The Lose Weight Diet Blog

100% whole wheat bread is good about 10% of the time.

February 19, 2007
Filed under: Diet & Nutrition — TheLoseWeightDiet @ 5:01 pm

Back when I first started learning about diet and nutrition, I heard a lot about “good” carbs and “bad” carbs. Good means complex, bad means simple. The difference between the two lies mostly in how they are digested. Good carbs (such as vegetables) digest slowly, bad carbs (such as sugar) digest quickly.

In the war between good and bad carbs, something I came across over and over again were lists of which carbs were good, and which were bad. Back when the low carb diet was even more popular than it is today, everyone and their grandma wrote their own good carb/bad carb list.

For the most part, these lists were fine and good. People learned that brown rice is better than white rice. Sweet potatoes are better than white potatoes. And whole wheat bread is better than white bread.

Wait… hold it right there.

Upon learning that whole wheat bread was the better bread, I was first in line at my grocery store the next day to pick up some whole wheat bread. No more “bad” bread for me. So, I walked down the bread aisle… white bread, more white bread, more white bread, wait, here we go… whole wheat bread!

I bought it. I ate it. I bought more. I ate more. Every single piece of bread I ate from that point on was whole wheat. I felt good knowing I was eating the “better” food.

Cut to a little while later. Whole wheat bread wasn’t on the “good” carb lists anymore. See, it had now been replaced by “100%” whole wheat bread. Oh no, it seems as if the lists I’ve been reading weren’t specific enough. Apparently, the whole wheat bread I was currently eating may not have been 100%. Who knew there was anything less than 100%?

So, I went back to the store. White bread, white bread, whole wheat bread, ah, here we go… 100% whole wheat bread. NOW I got the right one. Screw you white bread, and screw you too ordinary whole wheat bread, you’ve both been replaced by the much more healthy 100% whole wheat bread.

Cut to a little while later. This was when I learned the point of this post. Just like there are “good” and “bad” carbs, there also happens to be “good” and “bad” whole wheat bread… and the “100%” has nothing to do with it.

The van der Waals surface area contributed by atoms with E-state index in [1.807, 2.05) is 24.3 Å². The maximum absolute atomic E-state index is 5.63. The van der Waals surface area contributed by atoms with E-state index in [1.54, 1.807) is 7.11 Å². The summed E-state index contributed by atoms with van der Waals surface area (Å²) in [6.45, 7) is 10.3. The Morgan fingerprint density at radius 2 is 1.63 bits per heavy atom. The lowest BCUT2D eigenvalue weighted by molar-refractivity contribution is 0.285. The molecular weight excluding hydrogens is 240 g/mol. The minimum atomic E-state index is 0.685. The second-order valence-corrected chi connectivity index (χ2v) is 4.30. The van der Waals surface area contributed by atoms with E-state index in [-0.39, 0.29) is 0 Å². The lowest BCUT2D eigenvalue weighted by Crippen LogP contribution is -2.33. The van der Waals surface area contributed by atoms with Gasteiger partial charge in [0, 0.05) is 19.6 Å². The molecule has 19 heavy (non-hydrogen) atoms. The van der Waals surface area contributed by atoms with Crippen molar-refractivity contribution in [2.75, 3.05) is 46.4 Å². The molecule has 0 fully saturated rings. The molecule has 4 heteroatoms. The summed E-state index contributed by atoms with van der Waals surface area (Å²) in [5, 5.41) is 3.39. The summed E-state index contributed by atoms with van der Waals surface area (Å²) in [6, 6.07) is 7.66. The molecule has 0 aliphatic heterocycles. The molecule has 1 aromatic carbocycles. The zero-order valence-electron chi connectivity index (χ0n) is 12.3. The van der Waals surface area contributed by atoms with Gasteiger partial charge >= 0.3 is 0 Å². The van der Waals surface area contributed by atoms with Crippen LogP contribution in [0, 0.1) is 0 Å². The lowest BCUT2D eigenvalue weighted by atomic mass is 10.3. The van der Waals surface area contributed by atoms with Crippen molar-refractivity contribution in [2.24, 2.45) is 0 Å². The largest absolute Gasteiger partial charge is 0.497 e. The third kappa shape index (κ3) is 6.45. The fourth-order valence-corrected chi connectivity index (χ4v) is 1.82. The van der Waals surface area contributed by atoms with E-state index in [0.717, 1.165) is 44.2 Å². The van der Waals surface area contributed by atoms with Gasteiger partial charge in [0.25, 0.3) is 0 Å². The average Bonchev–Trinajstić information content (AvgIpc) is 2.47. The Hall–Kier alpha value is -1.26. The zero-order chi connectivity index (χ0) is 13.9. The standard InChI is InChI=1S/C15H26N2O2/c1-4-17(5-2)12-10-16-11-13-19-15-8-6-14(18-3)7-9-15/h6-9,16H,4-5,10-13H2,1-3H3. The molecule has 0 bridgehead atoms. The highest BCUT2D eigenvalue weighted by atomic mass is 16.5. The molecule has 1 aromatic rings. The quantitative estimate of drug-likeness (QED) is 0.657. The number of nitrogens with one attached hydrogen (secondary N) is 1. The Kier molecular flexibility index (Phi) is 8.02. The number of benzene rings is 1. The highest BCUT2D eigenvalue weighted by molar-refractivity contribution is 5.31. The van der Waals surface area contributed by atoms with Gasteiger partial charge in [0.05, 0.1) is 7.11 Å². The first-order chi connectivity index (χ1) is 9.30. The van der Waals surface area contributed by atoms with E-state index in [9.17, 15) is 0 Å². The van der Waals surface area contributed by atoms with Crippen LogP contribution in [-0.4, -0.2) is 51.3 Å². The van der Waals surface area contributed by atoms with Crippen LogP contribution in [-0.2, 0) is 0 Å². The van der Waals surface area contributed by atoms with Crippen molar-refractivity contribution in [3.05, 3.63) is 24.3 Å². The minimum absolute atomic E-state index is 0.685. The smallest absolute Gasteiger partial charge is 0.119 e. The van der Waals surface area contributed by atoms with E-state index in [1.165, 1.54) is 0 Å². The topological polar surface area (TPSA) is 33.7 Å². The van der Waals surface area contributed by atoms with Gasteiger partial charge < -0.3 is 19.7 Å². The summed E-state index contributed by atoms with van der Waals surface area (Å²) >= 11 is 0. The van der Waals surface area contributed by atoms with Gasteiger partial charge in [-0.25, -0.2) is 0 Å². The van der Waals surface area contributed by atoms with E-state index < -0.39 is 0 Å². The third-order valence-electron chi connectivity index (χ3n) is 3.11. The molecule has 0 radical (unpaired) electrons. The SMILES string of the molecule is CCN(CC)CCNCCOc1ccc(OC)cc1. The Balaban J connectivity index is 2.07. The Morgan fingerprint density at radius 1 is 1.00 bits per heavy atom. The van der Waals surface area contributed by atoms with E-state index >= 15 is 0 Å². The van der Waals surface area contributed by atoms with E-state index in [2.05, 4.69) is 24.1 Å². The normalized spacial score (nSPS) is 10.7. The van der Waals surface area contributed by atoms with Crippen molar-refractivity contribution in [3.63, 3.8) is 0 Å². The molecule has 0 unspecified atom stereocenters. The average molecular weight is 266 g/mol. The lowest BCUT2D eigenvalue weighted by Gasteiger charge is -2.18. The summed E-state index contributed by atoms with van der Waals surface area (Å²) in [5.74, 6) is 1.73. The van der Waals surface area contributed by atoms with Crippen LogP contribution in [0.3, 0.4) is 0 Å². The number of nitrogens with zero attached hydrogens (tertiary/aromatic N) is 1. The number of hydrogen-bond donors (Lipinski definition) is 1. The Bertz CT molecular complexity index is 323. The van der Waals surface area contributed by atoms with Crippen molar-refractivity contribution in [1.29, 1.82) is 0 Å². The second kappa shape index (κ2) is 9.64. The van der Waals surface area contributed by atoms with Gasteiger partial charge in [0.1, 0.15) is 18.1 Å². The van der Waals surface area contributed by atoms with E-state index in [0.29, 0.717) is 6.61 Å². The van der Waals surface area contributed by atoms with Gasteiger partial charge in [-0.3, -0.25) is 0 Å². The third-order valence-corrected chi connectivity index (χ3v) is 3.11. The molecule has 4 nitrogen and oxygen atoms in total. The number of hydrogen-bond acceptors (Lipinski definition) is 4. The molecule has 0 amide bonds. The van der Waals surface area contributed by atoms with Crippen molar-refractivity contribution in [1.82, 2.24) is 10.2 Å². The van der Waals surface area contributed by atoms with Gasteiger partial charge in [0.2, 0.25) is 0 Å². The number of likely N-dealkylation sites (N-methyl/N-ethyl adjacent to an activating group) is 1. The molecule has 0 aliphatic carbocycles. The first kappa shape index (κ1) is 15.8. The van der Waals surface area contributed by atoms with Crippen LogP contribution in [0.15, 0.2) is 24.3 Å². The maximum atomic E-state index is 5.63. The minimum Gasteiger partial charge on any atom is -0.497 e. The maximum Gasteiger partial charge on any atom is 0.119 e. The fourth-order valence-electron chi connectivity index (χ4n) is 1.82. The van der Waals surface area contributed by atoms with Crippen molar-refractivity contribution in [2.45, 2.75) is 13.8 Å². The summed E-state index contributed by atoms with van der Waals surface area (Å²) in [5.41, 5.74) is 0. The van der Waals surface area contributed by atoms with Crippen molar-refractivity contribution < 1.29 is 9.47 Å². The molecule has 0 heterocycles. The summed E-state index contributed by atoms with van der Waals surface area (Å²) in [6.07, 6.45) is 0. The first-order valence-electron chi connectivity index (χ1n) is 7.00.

In order to understand the difference, the first thing you need to do is ignore that “100%” part. Just ignore it completely. It means nothing to you. Think of it more like a marketing slogan than a nutritional fact. You know what, just ignore the entire front side of the package of bread altogether. There’s nothing important there anyway.

What you need to do is turn all of your attention to the back. Specifically, the ingredients. This is where you will find out if you really have selected the “good” whole wheat bread.

To help show the difference between “good” and “bad,” here is the list of ingredients on a package of one brand’s 100% Whole Wheat Bread:

“Whole Wheat Flour, Water, Gluten, High Fructose Corn Syrup, Yeast, Cracked Wheat, Salt, Partially Hydrogenated Soybean Oil, Molasses, Raisin Juice Concentrate, Ethoxylated Mono-And Diglycerides Calcium Propionate (Preservative), Honey, Soy Lecithin.”

Here is the list of ingredients on the back of a package of another bread from the same brand, this time called Natural 100% Whole Wheat Bread:

Unbleached Enriched Wheat Flour [Flour, Malted Barley Flour, Reduced Iron, Niacin, Thiamin Mononitrate (Vitamin B1), Riboflavin (Vitamin B2) Folic Acid], Water, Cracked Wheat, Whole Wheat Flour, Yeast, Barley, Honey, Fructose, Wheat Gluten, Partially Hydrogenated Soybean Oil, Salt, Wheat Bran, Malt, Ethoxylated Mono-And Diglycerides, High Fructose Corn Syrup, Calcium Propionate (Preservative), Caramel Color, Whey, Soy Flour, Calcium Carbonate, Soy Lecithin, Nonfat Milk.”

And now, here are the ingredients on the back of the package of whole wheat pita bread I ate today:

Stone Ground Whole Wheat Flour, Water, Yeast, Salt, Calcium Propionate

Catch any differences? I bet you did. Some of the ingredients that stand out the most in the first two are High Fructose Corn Syrup and Partially Hydrogenated Soybean Oil. Both are junk. The second bread also lists Unbleached Enriched Wheat Flour, which is almost like saying “Borderline Fake Whole Wheat Bread.”